As Italy's Ministry of Culture announced last year, from May 2nd the Pantheon will introduce an entry fee to help cover the costs of maintaining the ancient building which, with more than 7 million visitors per year, is one of Italy's most-viewed monuments.
Visitors will have to pay €2 – unless they're attending religious services, which will remain free of charge.
While the new policy ends thousands of years of the landmark being free to all, we promise you it's still worth a visit. Here are just some of the things that make the Pantheon one of Italy's most incredible monuments.
1. Legend says it was where Rome's founder died
The legend goes that Romulus, the mythical founder and first king of Rome, died on the spot where the Pantheon now stands. He was supposedly grasped by an eagle and flown to heaven, giving the site sacred associations with the city's history and its gods.
2. There was an even older one
The Pantheon you see today is not the first structure on that site. The original temple was built as around 25 BC by Roman consul Marcus Agrippa, whose name you can still make out on the façade. Archaeologists now believe his version was destroyed and rebuilt, possibly more than once.
Photo: Andreas Solaro/AFP
The building as it stands is generally attributed to Emperor Hadrian, who is thought to have had it redesigned and completed nearly 1,900 years ago.
3. Its dome is bigger than St Peter's
The Pantheon's age is all the more remarkable when you consider what astonishing skill went into creating its curved roof. You might not think so at first glance, but its dome is wide than the one atop St Peter's Basilica by almost two metres (though St Peter's rises higher).
At 43.3 metres in diameter, the dome remains the world's largest unreinforced concrete structure of its kind to this day. Its ancient architects cleverly lightened the weight of the roof, starting with thick travertine bulked up by bricks, then thinner terracotta tiles followed by lightweight tufa and pumice at the top. At the highest point, the oculus – the nine-metre-wide circular hole in the roof – actually saves crucial weight at the dome's most vulnerable point.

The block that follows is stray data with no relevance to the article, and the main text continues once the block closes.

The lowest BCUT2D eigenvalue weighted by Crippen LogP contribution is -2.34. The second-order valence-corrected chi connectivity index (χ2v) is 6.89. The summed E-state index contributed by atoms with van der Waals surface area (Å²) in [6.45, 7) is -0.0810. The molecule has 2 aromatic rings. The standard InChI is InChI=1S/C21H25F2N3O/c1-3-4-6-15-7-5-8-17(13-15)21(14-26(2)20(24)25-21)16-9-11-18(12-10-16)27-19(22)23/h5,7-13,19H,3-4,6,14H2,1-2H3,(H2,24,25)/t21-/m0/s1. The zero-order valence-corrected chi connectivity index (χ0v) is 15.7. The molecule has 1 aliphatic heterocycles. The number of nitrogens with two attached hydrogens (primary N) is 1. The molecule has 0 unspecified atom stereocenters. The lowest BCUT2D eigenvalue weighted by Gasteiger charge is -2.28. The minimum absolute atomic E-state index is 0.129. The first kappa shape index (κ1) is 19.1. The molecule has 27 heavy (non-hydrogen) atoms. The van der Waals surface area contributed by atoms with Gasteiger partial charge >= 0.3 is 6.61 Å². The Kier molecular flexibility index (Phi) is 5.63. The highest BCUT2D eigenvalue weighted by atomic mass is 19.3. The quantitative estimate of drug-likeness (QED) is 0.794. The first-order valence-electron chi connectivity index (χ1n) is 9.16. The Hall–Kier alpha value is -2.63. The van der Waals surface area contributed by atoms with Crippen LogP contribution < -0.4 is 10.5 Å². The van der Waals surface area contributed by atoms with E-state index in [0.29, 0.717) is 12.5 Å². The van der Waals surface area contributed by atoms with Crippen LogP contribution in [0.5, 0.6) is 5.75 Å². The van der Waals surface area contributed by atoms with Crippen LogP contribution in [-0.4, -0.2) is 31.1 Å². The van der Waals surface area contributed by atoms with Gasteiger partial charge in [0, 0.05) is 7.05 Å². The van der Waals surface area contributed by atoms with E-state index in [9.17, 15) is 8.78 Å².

It's also exactly as high as it is wide, meaning that the interior of the Pantheon perfectly fits a 43.3m-diameter sphere.
4. No, it doesn't flood when it rains
You think the Romans built a dome that big and didn't remember to put in a drainage system?
Take a closer look at the paved floor: some of the slabs have small holes running through them, which allow any rainwater to drain through to sewers below.
What's more, when the Pantheon was filled with lit candles as it would have been during its past, the flames produced an upwards current of warm air that would cause falling rain to evaporate before reaching the floor.
5. Parts of it came from Egypt
The 16 granite columns that support the portico travelled thousands of kilometres to get there. They were quarried in Egypt, in the mountains near the Red Sea, then dragged to the Nile, sailed up the river, across the Mediterranean, and along the Tiber before finally being pulled into place. For context: each one weighs 60 tons.
Photo: Alberto Pizzoli/AFP
6. And now, parts of it are elsewhere in Rome
While some of the external decoration was lost over the years, one part of the Pantheon was recycled: the bronze ceiling that once made the portico shine. The metal was stripped off on the orders of Pope Urban VIII in the 17th century and melted down to make cannon for the Castel Sant'Angelo, the papal fortress on the other side of the Tiber. Legend has it that some of the bronze also ended up in the sculpted canopy over the altar of St Peter's.